“You're never going to stop writing, Mom,” she said, smiling. “I've known you all my life, and that is what you do.” Later, she gave me the CD with that song, and I played it in private moments, as if it were my own soundtrack, throughout the campaign.

Slowly, I came to terms with what it means to be married to a candidate running for statewide office. We no longer lived the kind of life that squeezed neatly into Week-at-a-Glance planners. Campaign life was more like triage, where you tackled one crisis after another, right up to Election Day.

Returning to my reporter's roots helped. Early in the campaign, I started carrying a Moleskine notebook everywhere I went. Every week I filled up another notebook with thoughts, conversations, and stories from the road. I had returned to my familiar, my safe place, where the act of putting pen to paper helped me make sense of the world whizzing by.

In recent weeks, I have been getting to know some of the Senate wives—and husbands—who made major sacrifices so that their spouses could run. To a person, they have been nothing but encouraging, and even excited, when they found out I was writing this book.

“Don't be too careful in it,” one said, as several others nodded. “Let them know what campaigning is really like.” I was so touched by their candor—and their trust. If there was a consistent theme, it was this: Please don't whitewash.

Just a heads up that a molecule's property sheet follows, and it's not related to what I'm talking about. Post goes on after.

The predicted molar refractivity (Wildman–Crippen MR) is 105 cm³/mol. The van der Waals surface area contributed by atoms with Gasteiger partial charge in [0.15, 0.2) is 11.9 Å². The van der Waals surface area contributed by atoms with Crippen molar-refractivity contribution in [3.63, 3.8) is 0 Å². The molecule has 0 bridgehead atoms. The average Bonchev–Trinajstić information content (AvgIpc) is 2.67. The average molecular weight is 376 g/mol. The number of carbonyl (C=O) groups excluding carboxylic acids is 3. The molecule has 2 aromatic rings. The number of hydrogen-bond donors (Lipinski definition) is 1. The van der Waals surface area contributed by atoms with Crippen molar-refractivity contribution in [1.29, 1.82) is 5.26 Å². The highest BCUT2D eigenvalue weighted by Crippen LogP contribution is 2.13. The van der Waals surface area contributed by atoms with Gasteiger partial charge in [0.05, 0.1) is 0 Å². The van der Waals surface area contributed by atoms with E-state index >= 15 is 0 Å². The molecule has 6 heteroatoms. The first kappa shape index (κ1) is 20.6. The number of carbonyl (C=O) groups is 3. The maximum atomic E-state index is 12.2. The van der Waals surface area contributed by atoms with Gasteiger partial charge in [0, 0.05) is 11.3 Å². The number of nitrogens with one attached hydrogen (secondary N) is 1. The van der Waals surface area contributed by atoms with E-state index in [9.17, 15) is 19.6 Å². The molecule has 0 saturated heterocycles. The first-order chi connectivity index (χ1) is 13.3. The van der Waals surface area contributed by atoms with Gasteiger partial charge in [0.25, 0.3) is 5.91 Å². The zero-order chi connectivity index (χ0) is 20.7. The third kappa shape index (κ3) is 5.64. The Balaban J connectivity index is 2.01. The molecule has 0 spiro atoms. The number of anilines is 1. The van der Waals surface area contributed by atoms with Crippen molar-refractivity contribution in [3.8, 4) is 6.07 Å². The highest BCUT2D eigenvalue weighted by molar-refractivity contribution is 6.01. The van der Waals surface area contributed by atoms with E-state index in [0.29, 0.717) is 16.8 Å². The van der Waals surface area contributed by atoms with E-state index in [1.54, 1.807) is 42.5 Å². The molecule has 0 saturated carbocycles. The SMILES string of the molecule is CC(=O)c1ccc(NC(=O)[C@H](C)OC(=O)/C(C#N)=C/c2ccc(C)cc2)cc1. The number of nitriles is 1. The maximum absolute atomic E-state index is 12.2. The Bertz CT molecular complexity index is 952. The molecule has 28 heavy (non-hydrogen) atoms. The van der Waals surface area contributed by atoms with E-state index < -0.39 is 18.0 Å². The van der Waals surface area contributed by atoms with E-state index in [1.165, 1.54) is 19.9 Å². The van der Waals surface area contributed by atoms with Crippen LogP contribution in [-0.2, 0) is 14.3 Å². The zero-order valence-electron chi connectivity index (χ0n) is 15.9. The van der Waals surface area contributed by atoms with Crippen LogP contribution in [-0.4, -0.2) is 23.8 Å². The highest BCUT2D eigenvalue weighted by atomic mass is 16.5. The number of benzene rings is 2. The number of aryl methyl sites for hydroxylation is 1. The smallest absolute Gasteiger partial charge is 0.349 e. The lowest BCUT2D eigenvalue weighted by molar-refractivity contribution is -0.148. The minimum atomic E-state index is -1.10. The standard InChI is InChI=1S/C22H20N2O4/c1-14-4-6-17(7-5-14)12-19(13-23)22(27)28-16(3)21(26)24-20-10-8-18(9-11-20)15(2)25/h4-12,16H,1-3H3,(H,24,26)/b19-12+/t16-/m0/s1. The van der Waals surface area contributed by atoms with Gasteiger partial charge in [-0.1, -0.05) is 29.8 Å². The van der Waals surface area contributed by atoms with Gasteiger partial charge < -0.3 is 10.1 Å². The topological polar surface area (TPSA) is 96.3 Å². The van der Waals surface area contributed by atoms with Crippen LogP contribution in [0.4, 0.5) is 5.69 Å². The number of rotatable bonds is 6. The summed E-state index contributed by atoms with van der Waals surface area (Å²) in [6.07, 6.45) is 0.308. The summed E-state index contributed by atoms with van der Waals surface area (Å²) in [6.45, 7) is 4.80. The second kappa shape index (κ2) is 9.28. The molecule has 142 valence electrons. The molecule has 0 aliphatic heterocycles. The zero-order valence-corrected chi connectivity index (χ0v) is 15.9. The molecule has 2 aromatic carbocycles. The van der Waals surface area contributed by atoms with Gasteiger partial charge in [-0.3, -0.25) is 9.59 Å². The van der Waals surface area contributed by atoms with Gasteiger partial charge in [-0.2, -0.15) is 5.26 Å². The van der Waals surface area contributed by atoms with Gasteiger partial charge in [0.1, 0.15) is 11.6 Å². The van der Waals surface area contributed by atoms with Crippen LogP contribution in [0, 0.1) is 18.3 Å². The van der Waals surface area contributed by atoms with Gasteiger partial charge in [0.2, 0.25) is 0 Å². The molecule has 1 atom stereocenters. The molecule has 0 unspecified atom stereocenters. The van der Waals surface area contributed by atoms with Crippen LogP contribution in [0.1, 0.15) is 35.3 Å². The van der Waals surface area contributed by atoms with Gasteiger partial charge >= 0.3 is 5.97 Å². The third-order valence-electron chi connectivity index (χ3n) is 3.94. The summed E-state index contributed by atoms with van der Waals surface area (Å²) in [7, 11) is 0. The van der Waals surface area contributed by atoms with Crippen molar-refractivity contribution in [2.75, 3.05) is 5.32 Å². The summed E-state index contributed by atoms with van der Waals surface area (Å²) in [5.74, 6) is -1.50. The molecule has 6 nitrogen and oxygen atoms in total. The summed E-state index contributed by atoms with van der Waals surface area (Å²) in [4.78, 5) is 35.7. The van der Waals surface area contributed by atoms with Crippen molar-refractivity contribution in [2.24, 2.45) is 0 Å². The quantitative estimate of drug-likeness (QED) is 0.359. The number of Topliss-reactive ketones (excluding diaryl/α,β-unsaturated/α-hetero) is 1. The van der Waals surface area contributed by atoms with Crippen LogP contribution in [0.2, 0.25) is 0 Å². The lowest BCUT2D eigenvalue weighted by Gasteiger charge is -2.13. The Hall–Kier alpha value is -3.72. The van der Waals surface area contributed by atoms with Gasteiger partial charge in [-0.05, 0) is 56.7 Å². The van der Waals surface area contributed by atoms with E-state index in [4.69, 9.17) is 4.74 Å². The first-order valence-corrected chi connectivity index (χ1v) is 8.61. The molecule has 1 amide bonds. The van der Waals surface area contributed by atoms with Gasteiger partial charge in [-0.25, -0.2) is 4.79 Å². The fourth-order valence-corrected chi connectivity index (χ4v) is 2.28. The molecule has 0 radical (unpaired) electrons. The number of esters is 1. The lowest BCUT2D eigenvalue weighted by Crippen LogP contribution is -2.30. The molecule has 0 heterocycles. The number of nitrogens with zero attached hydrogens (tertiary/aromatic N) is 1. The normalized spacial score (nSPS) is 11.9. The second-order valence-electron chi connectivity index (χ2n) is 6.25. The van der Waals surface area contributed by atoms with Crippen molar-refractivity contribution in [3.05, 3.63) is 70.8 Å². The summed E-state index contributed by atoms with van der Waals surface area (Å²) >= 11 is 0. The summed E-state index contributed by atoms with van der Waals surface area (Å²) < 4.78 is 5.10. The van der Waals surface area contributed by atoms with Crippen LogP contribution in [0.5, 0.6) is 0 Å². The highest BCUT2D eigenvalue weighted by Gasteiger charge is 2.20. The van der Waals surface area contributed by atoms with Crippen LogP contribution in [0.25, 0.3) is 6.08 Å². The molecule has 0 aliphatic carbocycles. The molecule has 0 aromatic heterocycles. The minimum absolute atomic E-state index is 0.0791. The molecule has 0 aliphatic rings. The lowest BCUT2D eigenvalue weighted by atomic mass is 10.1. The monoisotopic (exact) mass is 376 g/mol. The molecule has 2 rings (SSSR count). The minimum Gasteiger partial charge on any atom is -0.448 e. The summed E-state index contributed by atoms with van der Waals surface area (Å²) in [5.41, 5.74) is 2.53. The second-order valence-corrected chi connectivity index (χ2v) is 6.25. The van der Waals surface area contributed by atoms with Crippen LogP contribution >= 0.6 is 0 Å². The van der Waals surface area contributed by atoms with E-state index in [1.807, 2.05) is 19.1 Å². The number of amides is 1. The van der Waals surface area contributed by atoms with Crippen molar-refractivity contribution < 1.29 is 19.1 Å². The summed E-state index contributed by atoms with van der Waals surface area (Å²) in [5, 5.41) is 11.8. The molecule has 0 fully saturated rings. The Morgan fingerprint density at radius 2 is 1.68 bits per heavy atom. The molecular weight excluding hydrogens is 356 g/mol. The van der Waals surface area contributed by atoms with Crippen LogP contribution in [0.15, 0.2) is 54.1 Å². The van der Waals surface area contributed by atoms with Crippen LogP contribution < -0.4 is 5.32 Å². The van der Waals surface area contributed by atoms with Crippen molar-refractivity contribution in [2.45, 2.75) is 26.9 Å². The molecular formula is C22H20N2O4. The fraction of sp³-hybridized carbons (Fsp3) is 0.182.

Their comments reminded me of a book I had read a decade ago by Elsa Walsh titled
Divided Lives: The Public and Private Struggles of Three Accomplished Women.
I have never forgotten the admonishment in her introduction.

When women writers told their own stories, she said, they were “insufficiently honest and intimate…. It was as if women in their own books viewed admissions of pain, anger, or confusion—or even just telling the true story about their roles as wives and mothers and friends—as betrayals of one of their central responsibilities as women.”

Her words have had a profound impact on me, both as a columnist and now as the writer of this book.

Ultimately, this is a story about a marriage—my marriage. In so many ways, I'm your everywife—or at least every wife who loves her husband. I listen to him when he needs to talk, chastise him when his priorities get lopsided, and share my highest vision of him when he's discouraged. And I hoot and holler like the bobby-soxed cheerleader I once was whenever he moves the marker closer to his own finish line. Nothing exceptional in that. I meet wives like me every day.

What was different in this marriage, in this time, was that my husband was seeking one of the most powerful and public jobs in the country. He was running for the United States Senate in a state that journalists and politicians call the bellwether for the country. Millions of eyes turned to Ohio about twenty seconds after Sherrod announced he was running, and the glare of that scrutiny never dimmed for the next eleven months.